7. Expects a landlord to pay for theft or damage
Sometimes a tenant may be under the mistaken impression that a landlord’s insurance policy will provide coverage if a tenant’s personal belongings are stolen or damaged. While accidents can happen, it’s up to a tenant to obtain renters insurance to protect their own belongings and valuables.
Depending on the local and state landlord-tenant laws, a landlord may be able to require a tenant to obtain an inexpensive renters insurance policy prior to moving into the property.
8. Tenant who abandons the property
Also known as ghosting or doing the midnight run, a tenant who abandons a property can be a landlord’s worst nightmare for a few different reasons. If a tenant without notice, there may be no way to contact them, the rent doesn’t get paid, and they may have left personal items in the home.
When a tenant abandons a property, a landlord may need to go through a formal eviction process to help ensure the tenant doesn’t unexpectedly reappear at a later date and claim that their rights were violated.
To help prevent renting to a tenant who ghosts, a landlord may consider contacting the tenant’s references as part of the initial screening process to see if the tenant’s employment is stable and the references are real.
9. Refuses to move out or renew the lease
Another difficult tenant is the one that refuses to leave when the existing lease comes to an end. They refuse to sign a new lease, and insist on occupying the home without a written lease agreement. A tenant who does this may also be known as a squatter, and in most states will need to be evicted from the property.
To avoid ending up with a tenant who won’t renew the lease, a landlord may want to contact a tenant 90 days ahead of time to discuss signing a new lease. If a tenant refuses, a landlord may send the tenant a lease termination notice that describes the move out date, the condition the property is expected to be in, and what the tenant must do to have their security deposit returned.
10. Lawsuit-happy tenant
A landlord may avoid the costs and difficulties of being taken to court by a tenant by following local and state landlord-tenant rules and Fair Housing laws. By being professional and business-like, and making sure the home is kept in good condition, a landlord may better avoid giving a tenant a reason to sue.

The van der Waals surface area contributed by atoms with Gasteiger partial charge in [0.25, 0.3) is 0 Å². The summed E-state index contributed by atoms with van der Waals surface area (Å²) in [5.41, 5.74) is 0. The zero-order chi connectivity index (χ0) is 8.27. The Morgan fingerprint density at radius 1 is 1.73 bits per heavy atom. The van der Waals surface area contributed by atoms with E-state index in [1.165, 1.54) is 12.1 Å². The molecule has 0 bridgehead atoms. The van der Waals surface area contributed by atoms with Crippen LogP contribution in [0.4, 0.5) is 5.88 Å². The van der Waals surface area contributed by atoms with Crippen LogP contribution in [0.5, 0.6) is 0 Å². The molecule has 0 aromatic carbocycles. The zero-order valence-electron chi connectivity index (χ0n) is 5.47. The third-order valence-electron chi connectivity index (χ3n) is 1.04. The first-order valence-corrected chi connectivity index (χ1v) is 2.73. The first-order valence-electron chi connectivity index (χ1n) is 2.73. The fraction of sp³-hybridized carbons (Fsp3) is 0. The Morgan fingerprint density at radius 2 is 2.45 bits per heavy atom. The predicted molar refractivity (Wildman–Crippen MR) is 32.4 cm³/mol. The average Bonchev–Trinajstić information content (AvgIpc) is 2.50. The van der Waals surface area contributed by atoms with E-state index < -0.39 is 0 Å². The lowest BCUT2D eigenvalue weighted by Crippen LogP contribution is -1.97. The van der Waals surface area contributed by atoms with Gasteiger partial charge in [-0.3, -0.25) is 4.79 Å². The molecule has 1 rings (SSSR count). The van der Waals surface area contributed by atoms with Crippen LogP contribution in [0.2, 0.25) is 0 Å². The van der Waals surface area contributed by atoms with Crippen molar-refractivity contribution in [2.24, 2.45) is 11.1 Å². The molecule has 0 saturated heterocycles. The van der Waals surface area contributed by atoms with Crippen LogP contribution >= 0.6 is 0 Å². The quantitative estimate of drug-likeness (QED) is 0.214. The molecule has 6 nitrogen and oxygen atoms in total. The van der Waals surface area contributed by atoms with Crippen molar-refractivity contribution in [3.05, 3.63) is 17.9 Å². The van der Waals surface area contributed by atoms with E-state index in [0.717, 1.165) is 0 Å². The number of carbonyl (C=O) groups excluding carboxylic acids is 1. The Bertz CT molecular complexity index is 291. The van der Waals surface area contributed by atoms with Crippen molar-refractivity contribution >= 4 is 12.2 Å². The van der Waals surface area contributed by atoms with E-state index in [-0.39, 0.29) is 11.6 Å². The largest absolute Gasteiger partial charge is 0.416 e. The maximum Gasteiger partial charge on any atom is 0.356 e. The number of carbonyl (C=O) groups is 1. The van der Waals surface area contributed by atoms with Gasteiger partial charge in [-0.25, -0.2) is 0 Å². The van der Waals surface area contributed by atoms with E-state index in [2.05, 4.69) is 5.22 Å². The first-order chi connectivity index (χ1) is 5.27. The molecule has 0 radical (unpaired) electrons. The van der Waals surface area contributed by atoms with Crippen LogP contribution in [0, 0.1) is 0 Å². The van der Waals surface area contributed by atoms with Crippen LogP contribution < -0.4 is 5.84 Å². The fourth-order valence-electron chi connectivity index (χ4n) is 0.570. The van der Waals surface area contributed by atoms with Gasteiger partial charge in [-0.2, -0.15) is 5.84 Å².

How to avoid problematic tenants
Although avoiding tenants who are a hassle might seem impossible, there are things a landlord can do to help reduce the risk of renting to the wrong tenant:
1. Remember that good tenants are like gold
There’s a saying in real estate that “good tenants are like gold.” In other words, keeping an existing tenant – even if they do have a few flaws – may be more profitable than running the risk of renting to a nightmare tenant.
Sometimes a landlord can become so focused on squeezing every last dollar out of a rental property that they forget about how important tenant retention is.
To be fair, an investor naturally wants to maximize the return on investment by having a competitive market rent when lease renewal time rolls around. But offering an incentive such as free carpet cleaning or a monthly car wash coupon can help to soften the blow of raising the rent to help avoid losing a good tenant.
2. Beware of the professional tenant
A professional tenant is someone who understands the technicalities and legal loopholes of local and state landlord-tenant laws and works the system to their advantage. They typically pay only part of the rent, move from one rental to the next, and are experts at becoming victims to avoid being sued for an eviction.
Professional tenants often target small landlords and inexperienced property managers who are desperate to fill a vacant property to avoid having negative cash flow. To avoid being screened and having references checked, a professional tenant may promise to pay cash or offer to move in fast. Unfortunately, once a professional tenant is in a home they can be extremely difficult to remove.
3. Take the time to thoroughly screen
As tempting as it might be to cut corners, successful landlords and experienced property managers always take the time to thoroughly screen a prospective tenant.
A typical tenant screening process includes completing a rental application, allowing a landlord to run a credit report and tenant background check, and giving permission to contact current and former employers and landlords.
One of the best ways to avoid a difficult tenant is by using a thorough screening process to speak to an applicant’s employer and current landlord. If a rental property is already occupied by a problematic tenant, following the tips in this article may help a landlord to keep tenant issues under control.